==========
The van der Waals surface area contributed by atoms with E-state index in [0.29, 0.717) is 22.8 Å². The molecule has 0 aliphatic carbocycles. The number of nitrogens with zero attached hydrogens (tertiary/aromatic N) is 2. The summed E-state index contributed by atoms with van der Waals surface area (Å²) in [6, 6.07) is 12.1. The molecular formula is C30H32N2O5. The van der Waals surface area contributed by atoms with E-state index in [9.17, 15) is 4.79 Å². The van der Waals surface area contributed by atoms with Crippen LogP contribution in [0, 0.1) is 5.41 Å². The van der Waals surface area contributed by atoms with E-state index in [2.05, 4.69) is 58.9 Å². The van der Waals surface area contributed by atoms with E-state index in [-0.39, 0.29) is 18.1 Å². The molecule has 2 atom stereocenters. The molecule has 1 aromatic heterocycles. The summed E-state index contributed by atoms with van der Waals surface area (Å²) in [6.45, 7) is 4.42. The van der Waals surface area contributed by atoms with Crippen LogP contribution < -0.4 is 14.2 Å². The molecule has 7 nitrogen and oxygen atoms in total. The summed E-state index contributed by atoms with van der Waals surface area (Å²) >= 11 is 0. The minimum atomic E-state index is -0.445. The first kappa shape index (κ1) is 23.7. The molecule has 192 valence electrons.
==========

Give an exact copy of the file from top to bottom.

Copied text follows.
The van der Waals surface area contributed by atoms with E-state index in [0.29, 0.717) is 22.8 Å². The molecule has 0 aliphatic carbocycles. The number of nitrogens with zero attached hydrogens (tertiary/aromatic N) is 2. The summed E-state index contributed by atoms with van der Waals surface area (Å²) in [6, 6.07) is 12.1. The molecular formula is C30H32N2O5. The van der Waals surface area contributed by atoms with E-state index in [9.17, 15) is 4.79 Å². The van der Waals surface area contributed by atoms with Crippen LogP contribution in [0, 0.1) is 5.41 Å². The van der Waals surface area contributed by atoms with E-state index in [2.05, 4.69) is 58.9 Å². The van der Waals surface area contributed by atoms with E-state index in [-0.39, 0.29) is 18.1 Å². The molecule has 2 atom stereocenters. The molecule has 1 aromatic heterocycles. The summed E-state index contributed by atoms with van der Waals surface area (Å²) in [6.45, 7) is 4.42. The van der Waals surface area contributed by atoms with Crippen LogP contribution < -0.4 is 14.2 Å². The molecule has 7 nitrogen and oxygen atoms in total. The summed E-state index contributed by atoms with van der Waals surface area (Å²) >= 11 is 0. The minimum atomic E-state index is -0.445. The first kappa shape index (κ1) is 23.7. The molecule has 192 valence electrons.